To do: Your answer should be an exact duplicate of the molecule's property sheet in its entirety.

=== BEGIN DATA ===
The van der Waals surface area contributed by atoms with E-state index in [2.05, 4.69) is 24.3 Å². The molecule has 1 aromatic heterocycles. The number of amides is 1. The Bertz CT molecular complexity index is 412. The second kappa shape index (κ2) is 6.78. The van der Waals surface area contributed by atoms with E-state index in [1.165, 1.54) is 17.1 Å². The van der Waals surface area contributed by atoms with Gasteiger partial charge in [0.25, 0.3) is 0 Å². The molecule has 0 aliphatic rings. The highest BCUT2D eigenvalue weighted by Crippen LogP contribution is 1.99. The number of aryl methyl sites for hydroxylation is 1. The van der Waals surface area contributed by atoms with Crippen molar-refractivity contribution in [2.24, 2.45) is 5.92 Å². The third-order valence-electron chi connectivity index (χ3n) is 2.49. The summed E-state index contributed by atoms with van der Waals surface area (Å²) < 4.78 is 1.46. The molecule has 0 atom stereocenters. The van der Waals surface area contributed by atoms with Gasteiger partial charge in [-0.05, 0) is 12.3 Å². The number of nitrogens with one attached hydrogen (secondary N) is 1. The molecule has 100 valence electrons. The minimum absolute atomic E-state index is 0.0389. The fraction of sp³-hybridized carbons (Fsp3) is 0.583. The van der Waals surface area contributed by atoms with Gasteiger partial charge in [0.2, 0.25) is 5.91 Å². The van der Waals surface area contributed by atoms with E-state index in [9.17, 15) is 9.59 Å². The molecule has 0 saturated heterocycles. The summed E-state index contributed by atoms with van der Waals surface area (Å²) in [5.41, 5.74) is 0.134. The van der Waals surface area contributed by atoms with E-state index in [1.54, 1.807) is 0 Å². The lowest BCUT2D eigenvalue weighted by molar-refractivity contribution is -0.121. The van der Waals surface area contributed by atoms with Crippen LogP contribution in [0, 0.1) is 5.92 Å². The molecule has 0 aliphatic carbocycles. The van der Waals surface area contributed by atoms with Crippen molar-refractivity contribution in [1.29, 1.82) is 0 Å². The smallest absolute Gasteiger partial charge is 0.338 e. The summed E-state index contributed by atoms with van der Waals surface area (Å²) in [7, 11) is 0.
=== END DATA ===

The van der Waals surface area contributed by atoms with E-state index in [2.05, 4.69) is 24.3 Å². The molecule has 1 aromatic heterocycles. The number of amides is 1. The Bertz CT molecular complexity index is 412. The second kappa shape index (κ2) is 6.78. The van der Waals surface area contributed by atoms with E-state index in [1.165, 1.54) is 17.1 Å². The van der Waals surface area contributed by atoms with Gasteiger partial charge in [0.25, 0.3) is 0 Å². The molecule has 0 aliphatic rings. The highest BCUT2D eigenvalue weighted by Crippen LogP contribution is 1.99. The number of aryl methyl sites for hydroxylation is 1. The van der Waals surface area contributed by atoms with Crippen molar-refractivity contribution in [2.24, 2.45) is 5.92 Å². The third-order valence-electron chi connectivity index (χ3n) is 2.49. The summed E-state index contributed by atoms with van der Waals surface area (Å²) < 4.78 is 1.46. The molecule has 0 atom stereocenters. The van der Waals surface area contributed by atoms with Gasteiger partial charge in [-0.05, 0) is 12.3 Å². The number of nitrogens with one attached hydrogen (secondary N) is 1. The molecule has 100 valence electrons. The minimum absolute atomic E-state index is 0.0389. The fraction of sp³-hybridized carbons (Fsp3) is 0.583. The van der Waals surface area contributed by atoms with Gasteiger partial charge in [0.2, 0.25) is 5.91 Å². The van der Waals surface area contributed by atoms with E-state index in [9.17, 15) is 9.59 Å². The molecule has 0 saturated heterocycles. The summed E-state index contributed by atoms with van der Waals surface area (Å²) in [5.41, 5.74) is 0.134. The van der Waals surface area contributed by atoms with E-state index in [1.54, 1.807) is 0 Å². The lowest BCUT2D eigenvalue weighted by molar-refractivity contribution is -0.121. The van der Waals surface area contributed by atoms with Crippen LogP contribution in [0, 0.1) is 5.92 Å². The molecule has 0 aliphatic carbocycles. The van der Waals surface area contributed by atoms with Crippen molar-refractivity contribution in [1.29, 1.82) is 0 Å². The smallest absolute Gasteiger partial charge is 0.338 e. The summed E-state index contributed by atoms with van der Waals surface area (Å²) in [7, 11) is 0.